Handling Salary Discussions: How to Land Just Right!

July 29th, 2013 | Articles, Interviewing, Salary | No Comments »

Evel Knievel

During a job interview, a tactful salary discussion is not always an easy stunt to pull off. It’s a hair-trigger situation which, if broached too early, can send your chances of landing that coveted position careening off into an agonizing gulch of defeat. You need to think of yourself as Evel Knievel – 1970s icon and daredevil extraordinaire – to get things just right.

When he succeeded in landing a death defying jump, he had the timing down to a sublime science. He knew that if he accelerated too early, he risked not having built up enough momentum which could bring him dangerously short of his goal. If he accelerated too much on the other side of the gap, he risked coming in too hard and losing complete control of the motorcycle: chassis, engine, and all. So, if you time everything down to the second and discuss salary on your own terms, you’ll increase your chances of landing the job of your dreams.

Deflecting the Question

Know that your interviewer is probably going to ask you about your salary needs at some point. If you let the interviewer take the reins, you could spin out before you even have a chance to ramp up your full pitch. That’s why you need to deflect the question, like your life depends upon it, until you feel you’ve built up enough momentum so that neither party is willing to turn back.

So, if and when you do get hit by a question about your salary requirements, you just have to remain calm and simply make the minute corrections needed to get the interview back on the right track. Here, are a few potential moves to make:

Steer the conversation back to your skills. Say, “Right now, I don’t want to lock us into a specific number. Really, I’m just looking for us both to determine that I have the right skills – X, Y, and Z – that can help advance the company in the right direction.”

Steer the conversation back to the company. Say, “Before we start quoting figures, let’s make sure I’m the right person for the company. Can you tell me a little bit more about your company culture?”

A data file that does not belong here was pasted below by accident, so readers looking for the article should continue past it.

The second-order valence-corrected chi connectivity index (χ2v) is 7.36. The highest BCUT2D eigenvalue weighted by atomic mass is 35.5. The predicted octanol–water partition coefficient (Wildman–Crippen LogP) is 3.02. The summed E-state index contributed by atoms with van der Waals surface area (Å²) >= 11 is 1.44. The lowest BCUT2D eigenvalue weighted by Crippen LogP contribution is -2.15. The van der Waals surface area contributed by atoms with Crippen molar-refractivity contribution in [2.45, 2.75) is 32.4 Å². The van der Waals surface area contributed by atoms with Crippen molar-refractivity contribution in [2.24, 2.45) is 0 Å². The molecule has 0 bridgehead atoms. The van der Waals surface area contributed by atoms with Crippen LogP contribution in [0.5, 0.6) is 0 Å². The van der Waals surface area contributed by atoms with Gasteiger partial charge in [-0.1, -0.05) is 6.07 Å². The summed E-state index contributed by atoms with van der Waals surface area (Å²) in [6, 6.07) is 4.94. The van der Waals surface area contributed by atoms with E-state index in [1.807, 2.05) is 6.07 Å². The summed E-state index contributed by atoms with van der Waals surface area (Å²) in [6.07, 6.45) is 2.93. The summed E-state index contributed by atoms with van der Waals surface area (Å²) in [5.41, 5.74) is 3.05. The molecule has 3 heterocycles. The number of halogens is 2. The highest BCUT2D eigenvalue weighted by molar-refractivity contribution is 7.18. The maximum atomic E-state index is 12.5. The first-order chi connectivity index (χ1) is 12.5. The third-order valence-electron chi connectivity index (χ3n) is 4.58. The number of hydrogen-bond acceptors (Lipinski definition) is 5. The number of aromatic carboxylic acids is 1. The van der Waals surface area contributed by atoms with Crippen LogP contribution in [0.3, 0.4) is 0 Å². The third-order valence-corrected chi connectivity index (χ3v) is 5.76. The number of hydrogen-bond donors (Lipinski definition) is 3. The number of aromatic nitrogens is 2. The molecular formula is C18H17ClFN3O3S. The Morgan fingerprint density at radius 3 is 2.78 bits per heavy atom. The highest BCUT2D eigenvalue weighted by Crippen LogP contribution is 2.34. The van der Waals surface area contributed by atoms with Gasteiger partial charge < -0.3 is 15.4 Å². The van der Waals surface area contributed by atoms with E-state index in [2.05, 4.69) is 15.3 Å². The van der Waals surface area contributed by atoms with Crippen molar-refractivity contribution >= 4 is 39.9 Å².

Either approach, showing off your knowledge of the required skills or posing a strong, open-ended question, can get the interview headed back in a mutually beneficial direction. A detour into a salary discussion too early on puts you both on uneven ground and threatens to prevent you from developing that oh-so-necessary rapport. That way, when the hiring manager is captivated by your skills and personality, you can deftly make your move.

Talking Money

Even when the time is right and you fire up salary discussions, you don’t want to kick it into overdrive like a madman on fire. Take the time in advance to find what the going rates are for someone in your position with your years of experience. If you overshoot the target and come in too fast with an extravagant number, all of your build up may just lead to an even more catastrophic, bone-wrenching fall than if you’d slipped up early on. So, remember that your advanced knowledge of your going rate can keep you from overthrottling at the last second.

Often, it’s best to avoid the whole salary discussion all together. Working with a recruiter can eliminate any salary related gaffs that would otherwise derail your chances. Your recruiter will only present you with positions that meet your salary and benefits requirements, handling all of the negotiations so you can focus on executing the perfect interview wheelie. That way, when you blow away the hiring manager with your skills and land on the other side of the interview without so much as a scratch, your new job will basically be in the bag.

by James Walsh

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